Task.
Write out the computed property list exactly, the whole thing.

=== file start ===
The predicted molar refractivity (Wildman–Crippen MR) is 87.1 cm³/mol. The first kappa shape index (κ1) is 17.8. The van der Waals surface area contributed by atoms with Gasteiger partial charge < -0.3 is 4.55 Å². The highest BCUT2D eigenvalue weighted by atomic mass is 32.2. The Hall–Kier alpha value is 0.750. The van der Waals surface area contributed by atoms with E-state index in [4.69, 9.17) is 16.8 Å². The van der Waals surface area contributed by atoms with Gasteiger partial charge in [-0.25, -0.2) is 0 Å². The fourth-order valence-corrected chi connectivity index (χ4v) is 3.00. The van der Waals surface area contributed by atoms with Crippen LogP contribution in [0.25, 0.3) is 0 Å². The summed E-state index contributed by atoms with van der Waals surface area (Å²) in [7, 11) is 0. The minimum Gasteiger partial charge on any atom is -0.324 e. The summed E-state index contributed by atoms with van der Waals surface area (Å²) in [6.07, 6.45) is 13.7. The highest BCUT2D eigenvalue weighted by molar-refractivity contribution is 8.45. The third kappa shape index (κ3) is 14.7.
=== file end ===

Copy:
The predicted molar refractivity (Wildman–Crippen MR) is 87.1 cm³/mol. The first kappa shape index (κ1) is 17.8. The van der Waals surface area contributed by atoms with Gasteiger partial charge < -0.3 is 4.55 Å². The highest BCUT2D eigenvalue weighted by atomic mass is 32.2. The Hall–Kier alpha value is 0.750. The van der Waals surface area contributed by atoms with E-state index in [4.69, 9.17) is 16.8 Å². The van der Waals surface area contributed by atoms with Gasteiger partial charge in [-0.25, -0.2) is 0 Å². The fourth-order valence-corrected chi connectivity index (χ4v) is 3.00. The van der Waals surface area contributed by atoms with Crippen LogP contribution in [0.25, 0.3) is 0 Å². The summed E-state index contributed by atoms with van der Waals surface area (Å²) in [7, 11) is 0. The minimum Gasteiger partial charge on any atom is -0.324 e. The summed E-state index contributed by atoms with van der Waals surface area (Å²) in [6.07, 6.45) is 13.7. The highest BCUT2D eigenvalue weighted by molar-refractivity contribution is 8.45. The third kappa shape index (κ3) is 14.7.